Employees bringing suit for discrimination under the New Jersey Law Against Discrimination (LAD) frequently bring a common law claim for intentional infliction of emotional distress. What happens to a plaintiff's claim for punitive damages under the LAD when a jury (i) determines that defendants did not act with willful, wanton and reckless conduct to sustain the claim for intentional infliction and (ii) does not award the plaintiff any damages for emotional distress? In Rusak v. Ryan Automotive, L.L.C., 2011 N.J. Super. LEXIS 24 (App. Div. Feb. 8, 2011), New Jersey's Appellate Division ruled that discrimination plaintiffs are not necessarily foreclosed from recovering punitive damages by such jury findings. The proofs for punitive damages under the LAD are not the same as those for recovery under an intentional infliction cause of action.
Rusak v. Ryan Automotive, L.L.C.
Judith Carrie Rusak was a salesperson for a car dealership that was acquired in 2003 by Ryan Automotive, L.L.C. (Ryan). In 2005, Ryan hired a general manager who, according to Rusak, subjected her to insults, crude comments, and graphic sexual stories. Rusak also claimed that when she told that general manager that a co-worker (and one of the general manager’s hires) showed her and another female employee pornographic material, the general manager cursed at her and told other employees that he was going to fire her. Rusak did not return to work and alleged that as a result of this conduct, she experienced anxiety attacks.
Rusak sued Ryan and the general manager, alleging that she was discriminated and harassed in violation of the LAD on the basis of gender, was retaliated against in violation of the LAD, and was the victim of intentional infliction of emotional distress. She sought compensatory damages for lost wages and emotional distress, punitive damages, and counsel fees.
The jury concluded that Ryan was subjected to a sexually hostile work environment and that her report about receiving a pornographic email was a substantial or motivating factor in the general manager’s decision to discharge her. The jury did not find that defendants’ acts constituted “willful, wanton or reckless” conduct for purposes of the intentional infliction count and further decided that Ryan should not be awarded emotional distress damages. It did award Ryan $80,108.80 to compensate her for lost wages and back pay. In light of the jury’s findings on the intentional infliction claim, the trial judge did not proceed to the punitive damages phase of the trial. Ryan appealed.
The Appellate Division concluded that the evidence supported submission of Ryan’s punitive damage claim to the jury. The Court found that Ryan’s proofs demonstrated a continuous pattern of hostility directed at her because of her gender and that the general manager was in an upper management position. The Court acknowledged that there was proof to the contrary, but further determined that such contrary proof did not warrant taking the punitive damage question from the jury. The Court buttressed its conclusion by reviewing other cases in which much less egregious conduct supported submission of punitive damages to the jury.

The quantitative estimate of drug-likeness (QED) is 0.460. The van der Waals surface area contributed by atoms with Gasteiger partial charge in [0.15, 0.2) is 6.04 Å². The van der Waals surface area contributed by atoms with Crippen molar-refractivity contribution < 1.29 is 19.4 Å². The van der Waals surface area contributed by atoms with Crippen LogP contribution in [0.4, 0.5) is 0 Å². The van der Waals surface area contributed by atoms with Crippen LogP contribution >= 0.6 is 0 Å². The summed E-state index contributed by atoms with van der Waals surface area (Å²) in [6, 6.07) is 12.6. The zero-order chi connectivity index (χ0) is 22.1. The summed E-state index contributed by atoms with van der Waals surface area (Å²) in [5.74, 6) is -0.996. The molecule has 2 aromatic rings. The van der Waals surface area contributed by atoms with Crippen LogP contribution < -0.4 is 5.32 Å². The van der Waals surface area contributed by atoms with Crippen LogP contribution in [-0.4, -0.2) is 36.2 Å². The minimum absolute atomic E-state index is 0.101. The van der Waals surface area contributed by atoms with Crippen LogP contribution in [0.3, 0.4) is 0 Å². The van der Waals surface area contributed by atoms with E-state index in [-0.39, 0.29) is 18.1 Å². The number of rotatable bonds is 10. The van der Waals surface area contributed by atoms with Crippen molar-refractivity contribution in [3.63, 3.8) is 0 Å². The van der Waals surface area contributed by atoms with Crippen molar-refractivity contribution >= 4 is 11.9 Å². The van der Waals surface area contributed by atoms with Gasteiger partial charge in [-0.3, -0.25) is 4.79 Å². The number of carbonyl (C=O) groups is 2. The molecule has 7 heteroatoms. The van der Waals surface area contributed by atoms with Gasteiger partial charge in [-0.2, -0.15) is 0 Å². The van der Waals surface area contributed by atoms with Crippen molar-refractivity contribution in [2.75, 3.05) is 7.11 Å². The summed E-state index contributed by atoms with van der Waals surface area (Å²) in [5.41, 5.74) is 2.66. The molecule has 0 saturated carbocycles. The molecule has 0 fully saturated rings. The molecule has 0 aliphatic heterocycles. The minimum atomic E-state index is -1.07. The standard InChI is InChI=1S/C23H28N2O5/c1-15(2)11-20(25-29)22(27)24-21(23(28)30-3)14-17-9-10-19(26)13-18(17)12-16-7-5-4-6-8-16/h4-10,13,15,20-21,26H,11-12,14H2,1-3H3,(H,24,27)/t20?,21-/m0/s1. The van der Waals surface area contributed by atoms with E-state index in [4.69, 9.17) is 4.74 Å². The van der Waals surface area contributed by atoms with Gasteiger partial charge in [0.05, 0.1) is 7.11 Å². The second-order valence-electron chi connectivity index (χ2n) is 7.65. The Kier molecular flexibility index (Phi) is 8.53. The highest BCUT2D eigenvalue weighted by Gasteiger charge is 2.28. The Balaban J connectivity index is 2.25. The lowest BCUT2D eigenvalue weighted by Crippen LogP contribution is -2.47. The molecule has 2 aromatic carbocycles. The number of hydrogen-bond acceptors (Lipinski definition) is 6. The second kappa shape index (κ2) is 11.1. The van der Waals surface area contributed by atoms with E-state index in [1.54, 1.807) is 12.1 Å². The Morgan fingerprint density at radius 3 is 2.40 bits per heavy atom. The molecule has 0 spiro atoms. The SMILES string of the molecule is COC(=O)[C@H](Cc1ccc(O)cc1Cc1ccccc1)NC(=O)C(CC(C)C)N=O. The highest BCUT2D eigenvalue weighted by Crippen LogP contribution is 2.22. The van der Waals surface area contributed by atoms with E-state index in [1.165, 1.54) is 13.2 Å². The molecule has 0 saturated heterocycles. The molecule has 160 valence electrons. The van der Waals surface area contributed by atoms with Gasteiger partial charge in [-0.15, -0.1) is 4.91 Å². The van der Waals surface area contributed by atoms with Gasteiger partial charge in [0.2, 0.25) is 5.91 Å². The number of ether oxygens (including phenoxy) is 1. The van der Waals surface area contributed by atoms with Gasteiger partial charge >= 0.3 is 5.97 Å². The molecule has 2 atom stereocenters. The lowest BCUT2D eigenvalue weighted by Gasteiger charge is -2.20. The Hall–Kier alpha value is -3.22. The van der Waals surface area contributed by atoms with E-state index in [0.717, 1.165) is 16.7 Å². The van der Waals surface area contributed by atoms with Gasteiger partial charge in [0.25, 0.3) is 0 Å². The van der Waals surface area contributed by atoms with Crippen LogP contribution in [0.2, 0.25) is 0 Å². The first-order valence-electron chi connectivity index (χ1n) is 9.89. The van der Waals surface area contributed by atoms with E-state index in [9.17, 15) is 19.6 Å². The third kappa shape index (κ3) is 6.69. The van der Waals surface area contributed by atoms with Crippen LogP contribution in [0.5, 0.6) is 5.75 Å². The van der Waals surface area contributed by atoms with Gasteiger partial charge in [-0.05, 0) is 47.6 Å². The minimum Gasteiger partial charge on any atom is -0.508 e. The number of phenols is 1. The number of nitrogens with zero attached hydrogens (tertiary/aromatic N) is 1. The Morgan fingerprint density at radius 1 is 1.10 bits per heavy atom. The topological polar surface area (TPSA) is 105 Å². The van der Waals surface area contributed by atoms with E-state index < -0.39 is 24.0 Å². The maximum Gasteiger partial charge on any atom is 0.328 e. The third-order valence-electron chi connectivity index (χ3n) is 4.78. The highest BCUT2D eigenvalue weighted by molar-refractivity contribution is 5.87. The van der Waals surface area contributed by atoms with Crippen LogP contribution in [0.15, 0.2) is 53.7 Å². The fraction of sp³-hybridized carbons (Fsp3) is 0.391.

The Appellate Division then considered the effect, if any, on the jury’s answer to the interrogatory on the verdict sheet that defendants’ conduct was not willful, wanton and reckless. The Court concluded that the trial judge erred by interpreting the jury’s negative answer as the equivalent of a factual finding under the Punitive Damages Act with respect to defendants’ state of mind. First, the Court ruled that it was improper to read that question as incorporating within its terms the requisite state of mind necessary to support any award of punitive damages because the tort of intentional infliction did not require anything more than intentional or reckless conduct. Second, the Court determined that Ryan never consented to that question acting as a necessary predicate on which her punitive damage claim was based. The Court also found that the jury could have answered the question in the negative, because it concluded that Ryan did not suffer emotional distress as a result of defendants’ discrimination.
The Appellate Division remanded for a trial on punitive damages. Should that trial go forward, the Court offered guidance on what the jury should be told so that the jury’s attention would be focused only on those issues relevant to the punitive damage phase of the trial. First, the jury should be instructed that it had already been determined that defendants engaged in unlawful harassment and retaliation under the LAD and that Ryan was awarded compensatory damages for lost wages and back pay, along with the amount of that award. The Court also directed the jury be told that it had been determined that Ryan did not suffer emotional distress damages under the LAD and that the purpose of punitive damages was different from the purpose of compensatory damages.
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